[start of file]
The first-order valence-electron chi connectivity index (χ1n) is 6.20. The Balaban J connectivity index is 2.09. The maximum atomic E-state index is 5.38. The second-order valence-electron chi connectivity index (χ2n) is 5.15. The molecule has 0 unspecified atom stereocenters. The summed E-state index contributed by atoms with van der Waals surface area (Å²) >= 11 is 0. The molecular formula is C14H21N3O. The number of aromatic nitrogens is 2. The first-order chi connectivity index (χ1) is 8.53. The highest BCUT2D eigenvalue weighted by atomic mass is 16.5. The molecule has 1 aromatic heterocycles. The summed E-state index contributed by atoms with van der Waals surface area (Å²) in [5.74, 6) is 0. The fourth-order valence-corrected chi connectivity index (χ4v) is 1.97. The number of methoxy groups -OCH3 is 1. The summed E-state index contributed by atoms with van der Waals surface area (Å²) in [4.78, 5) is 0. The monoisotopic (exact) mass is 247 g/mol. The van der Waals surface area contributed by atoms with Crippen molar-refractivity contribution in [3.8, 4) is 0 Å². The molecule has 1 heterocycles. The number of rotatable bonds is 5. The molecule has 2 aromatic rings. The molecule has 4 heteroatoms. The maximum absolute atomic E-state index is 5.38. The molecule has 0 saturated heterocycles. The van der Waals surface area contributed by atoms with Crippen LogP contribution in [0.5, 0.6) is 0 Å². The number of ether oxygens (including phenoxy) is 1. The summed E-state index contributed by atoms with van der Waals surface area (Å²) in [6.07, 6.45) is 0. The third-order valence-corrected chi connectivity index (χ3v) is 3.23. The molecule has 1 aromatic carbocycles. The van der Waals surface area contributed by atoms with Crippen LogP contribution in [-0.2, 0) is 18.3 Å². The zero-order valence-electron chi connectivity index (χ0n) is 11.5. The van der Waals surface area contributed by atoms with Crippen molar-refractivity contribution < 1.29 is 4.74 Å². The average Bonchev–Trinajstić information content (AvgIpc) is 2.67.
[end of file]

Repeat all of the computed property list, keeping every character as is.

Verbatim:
The first-order valence-electron chi connectivity index (χ1n) is 6.20. The Balaban J connectivity index is 2.09. The maximum atomic E-state index is 5.38. The second-order valence-electron chi connectivity index (χ2n) is 5.15. The molecule has 0 unspecified atom stereocenters. The summed E-state index contributed by atoms with van der Waals surface area (Å²) >= 11 is 0. The molecular formula is C14H21N3O. The number of aromatic nitrogens is 2. The first-order chi connectivity index (χ1) is 8.53. The highest BCUT2D eigenvalue weighted by atomic mass is 16.5. The molecule has 1 aromatic heterocycles. The summed E-state index contributed by atoms with van der Waals surface area (Å²) in [5.74, 6) is 0. The fourth-order valence-corrected chi connectivity index (χ4v) is 1.97. The number of methoxy groups -OCH3 is 1. The summed E-state index contributed by atoms with van der Waals surface area (Å²) in [4.78, 5) is 0. The monoisotopic (exact) mass is 247 g/mol. The van der Waals surface area contributed by atoms with Crippen molar-refractivity contribution in [3.8, 4) is 0 Å². The molecule has 1 heterocycles. The number of rotatable bonds is 5. The molecule has 2 aromatic rings. The molecule has 4 heteroatoms. The maximum absolute atomic E-state index is 5.38. The molecule has 0 saturated heterocycles. The van der Waals surface area contributed by atoms with Crippen LogP contribution in [0.5, 0.6) is 0 Å². The number of ether oxygens (including phenoxy) is 1. The summed E-state index contributed by atoms with van der Waals surface area (Å²) in [6.07, 6.45) is 0. The third-order valence-corrected chi connectivity index (χ3v) is 3.23. The molecule has 1 aromatic carbocycles. The van der Waals surface area contributed by atoms with Crippen LogP contribution in [-0.2, 0) is 18.3 Å². The zero-order valence-electron chi connectivity index (χ0n) is 11.5. The van der Waals surface area contributed by atoms with Crippen molar-refractivity contribution < 1.29 is 4.74 Å². The average Bonchev–Trinajstić information content (AvgIpc) is 2.67.